## Tuesday, December 20, 2011

### Do the Math

While I’ve been having lots of fascinating conversations about how terms like “community,” “network,” and “network-weaver” are actively experienced, to get to the bottom of some precise definitions, inevitably you have to do the math.

Fortunately, I can help you do that, with thanks to Albert-Laszlo Barabasi’s Linked for enlightening me (including with some quantum mechanics and molecular biology which I actually hope not to get into here).

Imagine a group of nodes which are connected by links. Now, here are the definitions:
• A network is simply a map of these nodes and links.
• A community exists amongst a group of nodes if there are links between all of them – resulting in there being more links between those nodes than to outlying nodes.
• A network weaver is someone who works to raise the number of links within this map of nodes and links (i.e. network).
There is an easy way to measure how tightly-knit a group of nodes is. You simply divide the number of links that currently exist between the nodes by the total possible number if they all were connected – this is called the clustering coefficient. In a community, the clustering coefficient is 1. In increasing the number of links between nodes, network-weaving should raise the clustering coefficient over time.

There, that was easy. Now, what are some of the mathematical properties of how a network connects links between nodes?

Among the first mathematicians who set out to tackle graph theory, Erdos and Renyi, created models where they connected nodes with the assumption that there’s an equal probability that any node will get a link – resulting in a rather democratic and geometrically patterned network. Subsequently, their assumption was proven untrue in real-life networks, as Barabasi documents in networks as diverse as actors in Hollywood and links between Web pages. Here’s why – nodes and links are governed by certain properties:
• Growth: The number of nodes in a network is observed to change over time, as new ones appear on the scene (and old ones exit). This gives an advantage to those who showed up first – there is a higher probability that they will get the links.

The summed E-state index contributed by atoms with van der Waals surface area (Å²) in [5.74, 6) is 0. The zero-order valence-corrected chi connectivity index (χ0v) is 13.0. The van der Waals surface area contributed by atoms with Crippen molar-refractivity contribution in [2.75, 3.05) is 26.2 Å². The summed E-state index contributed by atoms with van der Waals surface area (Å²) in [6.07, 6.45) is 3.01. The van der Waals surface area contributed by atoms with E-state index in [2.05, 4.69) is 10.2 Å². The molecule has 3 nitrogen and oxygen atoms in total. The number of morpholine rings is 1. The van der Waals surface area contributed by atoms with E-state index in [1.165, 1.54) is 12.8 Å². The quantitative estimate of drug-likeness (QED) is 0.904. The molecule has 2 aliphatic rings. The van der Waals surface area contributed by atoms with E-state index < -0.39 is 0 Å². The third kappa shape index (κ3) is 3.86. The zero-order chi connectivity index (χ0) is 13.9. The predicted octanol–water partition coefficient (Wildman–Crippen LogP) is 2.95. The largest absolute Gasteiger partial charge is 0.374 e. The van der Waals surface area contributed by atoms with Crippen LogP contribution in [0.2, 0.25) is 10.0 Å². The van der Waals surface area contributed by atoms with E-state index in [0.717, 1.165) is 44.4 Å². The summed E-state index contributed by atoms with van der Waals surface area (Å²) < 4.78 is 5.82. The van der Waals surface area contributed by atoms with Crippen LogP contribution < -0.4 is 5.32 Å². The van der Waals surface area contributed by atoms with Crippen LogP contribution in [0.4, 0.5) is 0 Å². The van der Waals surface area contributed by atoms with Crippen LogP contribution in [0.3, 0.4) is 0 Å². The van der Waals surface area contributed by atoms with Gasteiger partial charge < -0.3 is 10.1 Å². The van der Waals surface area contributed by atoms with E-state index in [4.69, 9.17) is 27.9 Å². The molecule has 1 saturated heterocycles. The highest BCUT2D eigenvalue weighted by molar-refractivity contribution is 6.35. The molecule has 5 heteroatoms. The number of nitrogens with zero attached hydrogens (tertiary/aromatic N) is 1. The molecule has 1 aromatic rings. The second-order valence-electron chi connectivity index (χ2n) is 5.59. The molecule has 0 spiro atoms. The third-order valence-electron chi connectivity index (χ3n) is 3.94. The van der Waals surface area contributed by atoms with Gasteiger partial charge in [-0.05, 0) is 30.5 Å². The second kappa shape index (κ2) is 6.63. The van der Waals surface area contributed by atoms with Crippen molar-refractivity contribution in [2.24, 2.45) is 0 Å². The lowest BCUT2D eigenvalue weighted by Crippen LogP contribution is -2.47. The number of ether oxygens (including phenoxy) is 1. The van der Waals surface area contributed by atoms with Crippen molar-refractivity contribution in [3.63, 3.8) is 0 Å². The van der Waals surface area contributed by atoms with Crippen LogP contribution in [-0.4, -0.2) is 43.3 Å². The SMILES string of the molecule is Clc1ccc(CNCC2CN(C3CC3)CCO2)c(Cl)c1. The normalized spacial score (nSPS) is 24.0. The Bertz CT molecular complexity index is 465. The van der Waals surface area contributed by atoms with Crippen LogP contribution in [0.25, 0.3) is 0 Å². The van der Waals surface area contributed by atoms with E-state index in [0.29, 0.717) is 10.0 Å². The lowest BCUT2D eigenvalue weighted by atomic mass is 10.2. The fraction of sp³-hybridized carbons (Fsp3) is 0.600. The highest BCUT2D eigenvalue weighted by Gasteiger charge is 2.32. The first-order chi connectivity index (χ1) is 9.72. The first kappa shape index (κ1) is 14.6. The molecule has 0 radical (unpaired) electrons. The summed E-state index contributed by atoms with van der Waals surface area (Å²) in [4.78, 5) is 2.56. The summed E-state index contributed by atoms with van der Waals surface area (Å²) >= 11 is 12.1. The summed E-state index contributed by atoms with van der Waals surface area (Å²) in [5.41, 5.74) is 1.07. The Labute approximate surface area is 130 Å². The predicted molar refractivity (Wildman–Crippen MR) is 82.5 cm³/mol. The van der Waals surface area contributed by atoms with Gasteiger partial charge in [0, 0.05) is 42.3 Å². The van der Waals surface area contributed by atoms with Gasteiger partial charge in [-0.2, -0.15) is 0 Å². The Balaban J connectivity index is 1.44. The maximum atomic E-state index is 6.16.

• Preferential attachment: Nodes actually prefer to link to nodes that already have lots of links (we will call these the hubs). In fact, it was found that the probability a node will link to a second node is proportional to the number of links the second node already has.
• Fitness: Even given the last two properties, there are nodes that show up late in the game and yet at the end of the day lots of nodes end up having a preferential attachment to link to them (think Google). Why? Each node has a fitness: an ability to attract links compared to the ability of everyone else. Bring on the competition.
Of course, there are many intriguing lessons that can be retrieved from this math. I’d like to focus on one basic one. In their ground-breaking work, Erdos and Renyi seem to have left a legacy of a popular regard for networks as creating the effect of “bringing in the masses” – when you open up a system so that it self-organizes with equal probability that any given node will link to any other given node, who knows what will connect where (and, by extension, who will get the power inherent in the links)? However, as I’ve been saying (and I now have the math to back me up here), this is simply not the case. A network’s links develop according to probabilities that are not equal for each node – they are based on such properties as fitness, growth, and preferential attachment that enable hubs to emerge. That's what makes things interesting.

How does all of this play out in real life, in real time, say, in the Jewish world? How can it be leveraged by hubs and those who wish to become hubs? More on the applications to come – but at least we did the math!

#### 1 comment:

1. Great post. Of the posts that don't mention me or Ayelet, this is definitely my favorite. I would suggest you linkify it a bit, link to http://www.amazon.com/Linked-Everything-Connected-Else-Means/dp/0452284392/ and http://en.wikipedia.org/wiki/Clustering_coefficient and http://en.wikipedia.org/wiki/Paul_Erd%C5%91s and http://en.wikipedia.org/wiki/Alfr%C3%A9d_R%C3%A9nyi etc.

Also, I'd define a community as having a clustering coefficient close to one, but not necessarily equal to one.